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Severe T-Storm Risk UK & IRL June 29th-July 7th

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Author Topic: Severe T-Storm Risk UK & IRL June 29th-July 7th  (Read 6679 times)
Martin Mc Kenna
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Maghera, N. Ireland

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« Reply #30 on: June 30, 2009, 11:15:47 pm »

Hey John, I don't trust the TV forecast that much as you know but it should be interesting to see what they go for. Here's Wed's outlook from ESTOFEX. There might be a low risk of thunder for Ireland also, but it's low.

Storm Forecast
Valid: Wed 01 Jul 2009 06:00 to Thu 02 Jul 2009 06:00 UTC
Issued: Tue 30 Jun 2009 21:57
Forecaster: GATZEN

A level 1 was issued for the north-eastern British Isles for excessive rainfall.


Large-scale weather pattern has not changed significantly across most of Europe. To the east of low geopotential over the northern Atlantic, the airmass is unstable over a large area in the range of weak geopotential gradients. A weak upper ridge stretches from the Iberian Peninsula to Scandinavia, while mid-level heights remain lower over the Balkan. A frontal system belonging to an Atlantic low will affect Ireland and Great Britain.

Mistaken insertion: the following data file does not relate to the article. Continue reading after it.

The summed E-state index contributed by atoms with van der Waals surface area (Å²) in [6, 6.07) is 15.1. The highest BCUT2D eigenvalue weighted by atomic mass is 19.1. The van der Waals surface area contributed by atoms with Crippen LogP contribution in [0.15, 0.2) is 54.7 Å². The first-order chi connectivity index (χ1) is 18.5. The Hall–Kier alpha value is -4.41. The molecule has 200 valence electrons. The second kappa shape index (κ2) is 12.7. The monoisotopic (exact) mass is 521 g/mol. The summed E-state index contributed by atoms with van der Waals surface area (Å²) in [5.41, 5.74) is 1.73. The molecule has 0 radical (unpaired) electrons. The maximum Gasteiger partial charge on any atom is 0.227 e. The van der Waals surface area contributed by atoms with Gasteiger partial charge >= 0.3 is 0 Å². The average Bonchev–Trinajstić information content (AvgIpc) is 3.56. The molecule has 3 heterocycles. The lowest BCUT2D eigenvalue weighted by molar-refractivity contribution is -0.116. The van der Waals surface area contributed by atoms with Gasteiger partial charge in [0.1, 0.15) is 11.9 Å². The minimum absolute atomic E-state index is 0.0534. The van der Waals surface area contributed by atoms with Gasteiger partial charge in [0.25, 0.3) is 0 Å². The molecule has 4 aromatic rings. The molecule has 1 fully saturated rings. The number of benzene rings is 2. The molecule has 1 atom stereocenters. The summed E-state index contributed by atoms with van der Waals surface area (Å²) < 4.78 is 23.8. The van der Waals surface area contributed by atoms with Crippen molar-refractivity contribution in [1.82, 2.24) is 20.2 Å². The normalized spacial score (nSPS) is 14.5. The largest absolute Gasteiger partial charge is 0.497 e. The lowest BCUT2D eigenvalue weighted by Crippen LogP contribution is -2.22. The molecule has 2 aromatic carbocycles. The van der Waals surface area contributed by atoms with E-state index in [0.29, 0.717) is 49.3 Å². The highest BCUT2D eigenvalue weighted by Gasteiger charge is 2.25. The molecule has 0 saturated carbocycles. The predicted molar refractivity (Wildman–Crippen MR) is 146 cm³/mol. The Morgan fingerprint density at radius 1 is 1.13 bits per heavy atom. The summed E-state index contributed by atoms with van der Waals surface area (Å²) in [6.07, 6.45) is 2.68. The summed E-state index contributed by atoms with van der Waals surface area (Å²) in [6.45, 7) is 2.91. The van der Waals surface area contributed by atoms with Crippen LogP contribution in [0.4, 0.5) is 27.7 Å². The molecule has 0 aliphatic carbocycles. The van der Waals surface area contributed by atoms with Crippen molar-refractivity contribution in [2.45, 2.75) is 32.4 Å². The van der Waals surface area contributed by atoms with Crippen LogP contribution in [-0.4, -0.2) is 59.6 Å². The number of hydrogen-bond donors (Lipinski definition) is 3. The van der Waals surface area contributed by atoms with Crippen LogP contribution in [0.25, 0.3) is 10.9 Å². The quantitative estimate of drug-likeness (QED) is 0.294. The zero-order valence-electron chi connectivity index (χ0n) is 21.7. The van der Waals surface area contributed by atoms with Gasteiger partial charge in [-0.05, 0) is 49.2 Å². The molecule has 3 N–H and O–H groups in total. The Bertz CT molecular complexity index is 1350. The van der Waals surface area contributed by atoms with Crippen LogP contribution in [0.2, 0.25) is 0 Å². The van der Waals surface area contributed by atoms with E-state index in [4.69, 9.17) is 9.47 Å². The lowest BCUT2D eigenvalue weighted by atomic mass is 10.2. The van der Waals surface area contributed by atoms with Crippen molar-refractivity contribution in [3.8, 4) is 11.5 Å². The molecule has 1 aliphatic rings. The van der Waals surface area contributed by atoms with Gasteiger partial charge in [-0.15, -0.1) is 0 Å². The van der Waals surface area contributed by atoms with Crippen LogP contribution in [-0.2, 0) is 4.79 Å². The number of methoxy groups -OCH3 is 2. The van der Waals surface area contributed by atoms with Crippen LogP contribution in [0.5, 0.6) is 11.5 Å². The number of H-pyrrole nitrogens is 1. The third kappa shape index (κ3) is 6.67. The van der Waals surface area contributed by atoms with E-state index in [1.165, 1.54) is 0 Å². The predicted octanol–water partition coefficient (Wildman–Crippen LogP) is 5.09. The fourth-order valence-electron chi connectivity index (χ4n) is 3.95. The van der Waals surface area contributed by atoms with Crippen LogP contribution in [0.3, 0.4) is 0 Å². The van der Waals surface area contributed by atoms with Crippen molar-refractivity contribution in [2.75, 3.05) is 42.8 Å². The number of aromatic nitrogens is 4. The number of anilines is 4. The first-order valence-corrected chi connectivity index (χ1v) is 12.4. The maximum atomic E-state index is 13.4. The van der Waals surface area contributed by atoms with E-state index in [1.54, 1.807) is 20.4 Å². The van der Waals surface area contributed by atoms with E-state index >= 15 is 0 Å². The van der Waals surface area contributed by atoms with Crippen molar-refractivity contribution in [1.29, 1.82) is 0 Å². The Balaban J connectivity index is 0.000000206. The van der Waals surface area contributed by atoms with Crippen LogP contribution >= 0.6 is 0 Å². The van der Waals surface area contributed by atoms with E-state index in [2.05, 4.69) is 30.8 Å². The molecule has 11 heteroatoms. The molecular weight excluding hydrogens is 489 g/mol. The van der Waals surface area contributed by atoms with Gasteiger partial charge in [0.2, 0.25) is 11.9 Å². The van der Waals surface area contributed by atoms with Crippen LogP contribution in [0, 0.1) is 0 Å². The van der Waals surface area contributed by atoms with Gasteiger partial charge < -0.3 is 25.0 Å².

For most of Europe, weak vertical wind shear is forecast, and storms will tend to move very slowly, contributing to pulse type storms with local flash floods, to possibly more excessive convective rain events near persistent convergence zones. Isolated landspouts are also not ruled out.

Across north-western Russia, rather strong vertical wind shear is expected in the range of an amplifying short-wave trough moving eastward, and vertical wind shear will likely overlap with instability. Mid-level winds will also increase compared to yesterday over extremely western Europe as the Atlantic trough slowly moves eastward, but low-level cold air advection is expected to limit convective potential there.


A nearly saturated airmass with large precipitable water content is advected from the south and CAPE is predicted to develop especially over the central portions. Storm motion will be relatively slow and oriented along the source of lift. Regenerating convection may therefore keep training along a line for extended periods, leading to local flash floods. In Ireland the same moist airmass passes but with almost no instability due to rather cool low-level air masses.

The UKASF forecast has a wider area in the watch box.
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